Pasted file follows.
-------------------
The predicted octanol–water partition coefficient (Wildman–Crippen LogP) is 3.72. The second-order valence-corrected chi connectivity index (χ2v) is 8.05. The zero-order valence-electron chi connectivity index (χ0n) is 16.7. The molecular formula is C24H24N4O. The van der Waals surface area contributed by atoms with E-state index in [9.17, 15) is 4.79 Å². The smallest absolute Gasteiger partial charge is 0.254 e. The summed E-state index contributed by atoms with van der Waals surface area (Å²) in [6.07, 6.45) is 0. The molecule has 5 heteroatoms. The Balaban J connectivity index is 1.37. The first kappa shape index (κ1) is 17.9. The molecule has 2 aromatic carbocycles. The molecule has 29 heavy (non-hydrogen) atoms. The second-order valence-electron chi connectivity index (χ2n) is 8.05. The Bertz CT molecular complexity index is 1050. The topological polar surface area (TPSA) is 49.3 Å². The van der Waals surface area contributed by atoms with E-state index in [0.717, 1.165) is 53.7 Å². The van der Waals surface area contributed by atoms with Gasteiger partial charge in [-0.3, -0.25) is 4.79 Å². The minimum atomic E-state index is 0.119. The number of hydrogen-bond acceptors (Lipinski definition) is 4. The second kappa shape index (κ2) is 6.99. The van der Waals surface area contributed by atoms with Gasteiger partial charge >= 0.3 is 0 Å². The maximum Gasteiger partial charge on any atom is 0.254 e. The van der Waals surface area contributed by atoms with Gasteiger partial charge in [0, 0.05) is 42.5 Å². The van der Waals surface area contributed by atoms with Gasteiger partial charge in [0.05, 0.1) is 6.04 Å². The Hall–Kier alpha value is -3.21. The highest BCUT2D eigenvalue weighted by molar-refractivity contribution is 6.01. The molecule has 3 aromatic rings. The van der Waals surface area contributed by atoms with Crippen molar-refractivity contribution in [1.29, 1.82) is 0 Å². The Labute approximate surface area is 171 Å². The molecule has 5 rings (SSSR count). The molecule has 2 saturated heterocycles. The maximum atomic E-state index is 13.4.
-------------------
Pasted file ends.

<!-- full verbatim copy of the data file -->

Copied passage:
The predicted octanol–water partition coefficient (Wildman–Crippen LogP) is 3.72. The second-order valence-corrected chi connectivity index (χ2v) is 8.05. The zero-order valence-electron chi connectivity index (χ0n) is 16.7. The molecular formula is C24H24N4O. The van der Waals surface area contributed by atoms with E-state index in [9.17, 15) is 4.79 Å². The smallest absolute Gasteiger partial charge is 0.254 e. The summed E-state index contributed by atoms with van der Waals surface area (Å²) in [6.07, 6.45) is 0. The molecule has 5 heteroatoms. The Balaban J connectivity index is 1.37. The first kappa shape index (κ1) is 17.9. The molecule has 2 aromatic carbocycles. The molecule has 29 heavy (non-hydrogen) atoms. The second-order valence-electron chi connectivity index (χ2n) is 8.05. The Bertz CT molecular complexity index is 1050. The topological polar surface area (TPSA) is 49.3 Å². The van der Waals surface area contributed by atoms with E-state index in [0.717, 1.165) is 53.7 Å². The van der Waals surface area contributed by atoms with Gasteiger partial charge in [-0.3, -0.25) is 4.79 Å². The minimum atomic E-state index is 0.119. The number of hydrogen-bond acceptors (Lipinski definition) is 4. The second kappa shape index (κ2) is 6.99. The van der Waals surface area contributed by atoms with Gasteiger partial charge >= 0.3 is 0 Å². The maximum Gasteiger partial charge on any atom is 0.254 e. The van der Waals surface area contributed by atoms with Gasteiger partial charge in [0, 0.05) is 42.5 Å². The van der Waals surface area contributed by atoms with Gasteiger partial charge in [0.05, 0.1) is 6.04 Å². The Hall–Kier alpha value is -3.21. The highest BCUT2D eigenvalue weighted by molar-refractivity contribution is 6.01. The molecule has 3 aromatic rings. The van der Waals surface area contributed by atoms with Crippen molar-refractivity contribution in [1.29, 1.82) is 0 Å². The Labute approximate surface area is 171 Å². The molecule has 5 rings (SSSR count). The molecule has 2 saturated heterocycles. The maximum atomic E-state index is 13.4.